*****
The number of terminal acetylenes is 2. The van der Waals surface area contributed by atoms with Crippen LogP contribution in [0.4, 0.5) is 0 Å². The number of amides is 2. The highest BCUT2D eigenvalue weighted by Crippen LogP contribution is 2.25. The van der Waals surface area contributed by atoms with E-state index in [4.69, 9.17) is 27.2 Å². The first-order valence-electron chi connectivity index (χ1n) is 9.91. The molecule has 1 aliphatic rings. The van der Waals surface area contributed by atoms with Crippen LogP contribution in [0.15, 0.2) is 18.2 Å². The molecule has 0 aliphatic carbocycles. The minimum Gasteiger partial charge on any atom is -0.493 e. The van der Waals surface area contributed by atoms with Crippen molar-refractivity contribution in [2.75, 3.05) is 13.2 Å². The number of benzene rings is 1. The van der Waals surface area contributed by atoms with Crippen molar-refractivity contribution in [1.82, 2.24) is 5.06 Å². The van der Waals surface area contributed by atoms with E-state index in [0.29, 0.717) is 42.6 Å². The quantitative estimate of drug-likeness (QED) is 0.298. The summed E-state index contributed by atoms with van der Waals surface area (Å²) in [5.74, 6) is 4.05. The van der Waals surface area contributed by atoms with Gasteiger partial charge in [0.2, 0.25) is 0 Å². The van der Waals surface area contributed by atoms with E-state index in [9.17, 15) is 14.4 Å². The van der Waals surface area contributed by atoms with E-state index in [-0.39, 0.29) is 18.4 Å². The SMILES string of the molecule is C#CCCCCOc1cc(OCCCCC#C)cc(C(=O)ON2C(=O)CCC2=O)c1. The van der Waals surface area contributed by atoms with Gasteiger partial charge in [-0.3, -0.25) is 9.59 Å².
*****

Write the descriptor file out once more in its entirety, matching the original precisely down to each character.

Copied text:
The number of terminal acetylenes is 2. The van der Waals surface area contributed by atoms with Crippen LogP contribution in [0.4, 0.5) is 0 Å². The number of amides is 2. The highest BCUT2D eigenvalue weighted by Crippen LogP contribution is 2.25. The van der Waals surface area contributed by atoms with E-state index in [4.69, 9.17) is 27.2 Å². The first-order valence-electron chi connectivity index (χ1n) is 9.91. The molecule has 1 aliphatic rings. The van der Waals surface area contributed by atoms with Crippen LogP contribution in [0.15, 0.2) is 18.2 Å². The molecule has 0 aliphatic carbocycles. The minimum Gasteiger partial charge on any atom is -0.493 e. The van der Waals surface area contributed by atoms with Crippen molar-refractivity contribution in [2.75, 3.05) is 13.2 Å². The number of benzene rings is 1. The van der Waals surface area contributed by atoms with Crippen molar-refractivity contribution in [1.82, 2.24) is 5.06 Å². The van der Waals surface area contributed by atoms with E-state index in [0.29, 0.717) is 42.6 Å². The quantitative estimate of drug-likeness (QED) is 0.298. The summed E-state index contributed by atoms with van der Waals surface area (Å²) in [5.74, 6) is 4.05. The van der Waals surface area contributed by atoms with Gasteiger partial charge in [0.2, 0.25) is 0 Å². The van der Waals surface area contributed by atoms with E-state index in [9.17, 15) is 14.4 Å². The van der Waals surface area contributed by atoms with E-state index in [-0.39, 0.29) is 18.4 Å². The SMILES string of the molecule is C#CCCCCOc1cc(OCCCCC#C)cc(C(=O)ON2C(=O)CCC2=O)c1. The van der Waals surface area contributed by atoms with Gasteiger partial charge in [-0.3, -0.25) is 9.59 Å².